2014 eMedicine Surgery

92. Ankylosing Spondylitis and Undifferentiated Spondyloarthropathy (Overview)

) and transforming growth factor-β (TGF-β), are also important in the inflammatory process by leading to fibrosis and ossification at sites of enthesitis. [ , , ] The initial presentation of AS generally relates to the SI joints; involvement of the SI joints is required to establish the diagnosis. SI joint involvement is followed by involvement of the discovertebral, apophyseal, costovertebral, and costotransverse joints and the paravertebral ligaments. Early lesions include subchondral granulation tissue (...) spondylitis. J Rheumatol . 1999 Apr. 26(4):971-4. . Anwar F, Al-Khayer A, Joseph G, Fraser MH, Jigajinni MV, Allan DB. Delayed presentation and diagnosis of cervical spine injuries in long-standing ankylosing spondylitis. Eur Spine J . 2011 Mar. 20(3):403-7. . . Baraliakos X, Hermann KG, Landewé R, Listing J, Golder W, Brandt J, et al. Assessment of acute spinal inflammation in patients with ankylosing spondylitis by magnetic resonance imaging: a comparison between contrast enhanced T1 and short tau

2014 eMedicine.com

93. Ankylosing Spondylitis (Overview)

) and transforming growth factor-β (TGF-β), are also important in the inflammatory process by leading to fibrosis and ossification at sites of enthesitis. [ , , ] The initial presentation of AS generally relates to the SI joints; involvement of the SI joints is required to establish the diagnosis. SI joint involvement is followed by involvement of the discovertebral, apophyseal, costovertebral, and costotransverse joints and the paravertebral ligaments. Early lesions include subchondral granulation tissue (...) spondylitis. J Rheumatol . 1999 Apr. 26(4):971-4. . Anwar F, Al-Khayer A, Joseph G, Fraser MH, Jigajinni MV, Allan DB. Delayed presentation and diagnosis of cervical spine injuries in long-standing ankylosing spondylitis. Eur Spine J . 2011 Mar. 20(3):403-7. . . Baraliakos X, Hermann KG, Landewé R, Listing J, Golder W, Brandt J, et al. Assessment of acute spinal inflammation in patients with ankylosing spondylitis by magnetic resonance imaging: a comparison between contrast enhanced T1 and short tau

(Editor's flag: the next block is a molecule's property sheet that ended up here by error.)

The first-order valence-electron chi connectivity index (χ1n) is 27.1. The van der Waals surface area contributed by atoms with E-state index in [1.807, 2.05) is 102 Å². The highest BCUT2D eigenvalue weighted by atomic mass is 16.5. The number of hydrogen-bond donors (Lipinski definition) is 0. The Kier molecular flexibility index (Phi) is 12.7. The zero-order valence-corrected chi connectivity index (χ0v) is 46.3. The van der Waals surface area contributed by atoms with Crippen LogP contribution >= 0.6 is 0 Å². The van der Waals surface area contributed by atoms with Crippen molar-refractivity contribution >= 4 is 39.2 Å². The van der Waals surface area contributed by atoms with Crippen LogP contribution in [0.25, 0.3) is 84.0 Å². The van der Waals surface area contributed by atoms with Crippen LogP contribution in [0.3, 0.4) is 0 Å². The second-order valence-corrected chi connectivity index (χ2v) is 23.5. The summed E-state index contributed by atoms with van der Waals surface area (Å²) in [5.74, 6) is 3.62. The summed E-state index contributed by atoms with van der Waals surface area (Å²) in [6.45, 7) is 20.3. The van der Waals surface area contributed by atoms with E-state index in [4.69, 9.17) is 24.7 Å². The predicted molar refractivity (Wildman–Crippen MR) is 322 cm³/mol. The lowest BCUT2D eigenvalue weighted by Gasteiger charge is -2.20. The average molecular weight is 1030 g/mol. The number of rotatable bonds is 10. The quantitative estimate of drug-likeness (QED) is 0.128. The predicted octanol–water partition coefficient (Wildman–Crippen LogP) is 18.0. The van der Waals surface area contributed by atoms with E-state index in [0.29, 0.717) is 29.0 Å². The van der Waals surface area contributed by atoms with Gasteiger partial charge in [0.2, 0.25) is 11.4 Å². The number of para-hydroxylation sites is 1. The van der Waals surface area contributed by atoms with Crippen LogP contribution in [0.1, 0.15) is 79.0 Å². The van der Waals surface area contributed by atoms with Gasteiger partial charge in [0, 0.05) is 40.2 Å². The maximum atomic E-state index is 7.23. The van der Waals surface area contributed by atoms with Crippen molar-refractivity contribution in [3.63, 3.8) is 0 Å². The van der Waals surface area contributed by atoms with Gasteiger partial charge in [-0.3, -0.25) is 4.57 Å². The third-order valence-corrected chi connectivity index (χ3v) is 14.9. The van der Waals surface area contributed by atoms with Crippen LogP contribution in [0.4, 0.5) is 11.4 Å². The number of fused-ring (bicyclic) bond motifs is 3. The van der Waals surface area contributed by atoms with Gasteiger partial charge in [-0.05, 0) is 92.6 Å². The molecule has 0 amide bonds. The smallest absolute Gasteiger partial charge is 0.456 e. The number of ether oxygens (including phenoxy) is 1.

2014 eMedicine.com

94. Sever Disease (Overview)

Sever Disease (Overview) Calcaneal Apophysitis (Sever Disease): Background, Pathophysiology, Etiology Edition: No Results No Results Please confirm that you would like to log out of Medscape. If you log out, you will be required to enter your username and password the next time you visit. https://profreg.medscape.com/px/getpracticeprofile.do?method=getProfessionalProfile&urlCache=aHR0cHM6Ly9lbWVkaWNpbmUubWVkc2NhcGUuY29tL2FydGljbGUvMTIzNzQ3Ny1vdmVydmlldw== processing > Calcaneal Apophysitis (...) (Sever Disease) Updated: Jan 28, 2019 Author: Mark A Noffsinger, MD; Chief Editor: Vinod K Panchbhavi, MD, FACS Share Email Print Feedback Close Sections Sections Calcaneal Apophysitis (Sever Disease) Overview Background Sever disease, first described in 1912, [ , ] is a painful inflammation of the apophysis (calcaneal apophysitis). [ ] It is classified with the child and adolescent nonarticular osteochondroses. [ , , , ] (The other disease in this group is Iselin disease, which is inflammation